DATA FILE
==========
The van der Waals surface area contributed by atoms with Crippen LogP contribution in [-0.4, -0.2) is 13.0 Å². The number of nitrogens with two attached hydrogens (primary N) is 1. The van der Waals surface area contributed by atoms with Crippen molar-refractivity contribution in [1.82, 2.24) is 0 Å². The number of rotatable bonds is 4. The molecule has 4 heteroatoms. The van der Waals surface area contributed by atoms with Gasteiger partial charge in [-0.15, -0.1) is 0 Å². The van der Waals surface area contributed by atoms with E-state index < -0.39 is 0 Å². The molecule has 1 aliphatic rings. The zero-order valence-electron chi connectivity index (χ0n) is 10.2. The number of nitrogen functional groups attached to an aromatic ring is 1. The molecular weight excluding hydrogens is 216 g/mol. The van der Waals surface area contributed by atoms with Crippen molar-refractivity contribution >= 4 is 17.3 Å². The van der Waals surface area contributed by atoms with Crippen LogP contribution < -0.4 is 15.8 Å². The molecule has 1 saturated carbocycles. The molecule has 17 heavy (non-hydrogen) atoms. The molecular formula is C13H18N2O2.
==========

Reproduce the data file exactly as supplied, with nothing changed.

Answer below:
The van der Waals surface area contributed by atoms with Crippen LogP contribution in [-0.4, -0.2) is 13.0 Å². The number of nitrogens with two attached hydrogens (primary N) is 1. The van der Waals surface area contributed by atoms with Crippen molar-refractivity contribution in [1.82, 2.24) is 0 Å². The number of rotatable bonds is 4. The molecule has 4 heteroatoms. The van der Waals surface area contributed by atoms with Gasteiger partial charge in [-0.15, -0.1) is 0 Å². The van der Waals surface area contributed by atoms with E-state index < -0.39 is 0 Å². The molecule has 1 aliphatic rings. The zero-order valence-electron chi connectivity index (χ0n) is 10.2. The number of nitrogen functional groups attached to an aromatic ring is 1. The molecular weight excluding hydrogens is 216 g/mol. The van der Waals surface area contributed by atoms with Crippen molar-refractivity contribution >= 4 is 17.3 Å². The van der Waals surface area contributed by atoms with Crippen LogP contribution < -0.4 is 15.8 Å². The molecule has 1 saturated carbocycles. The molecule has 17 heavy (non-hydrogen) atoms. The molecular formula is C13H18N2O2.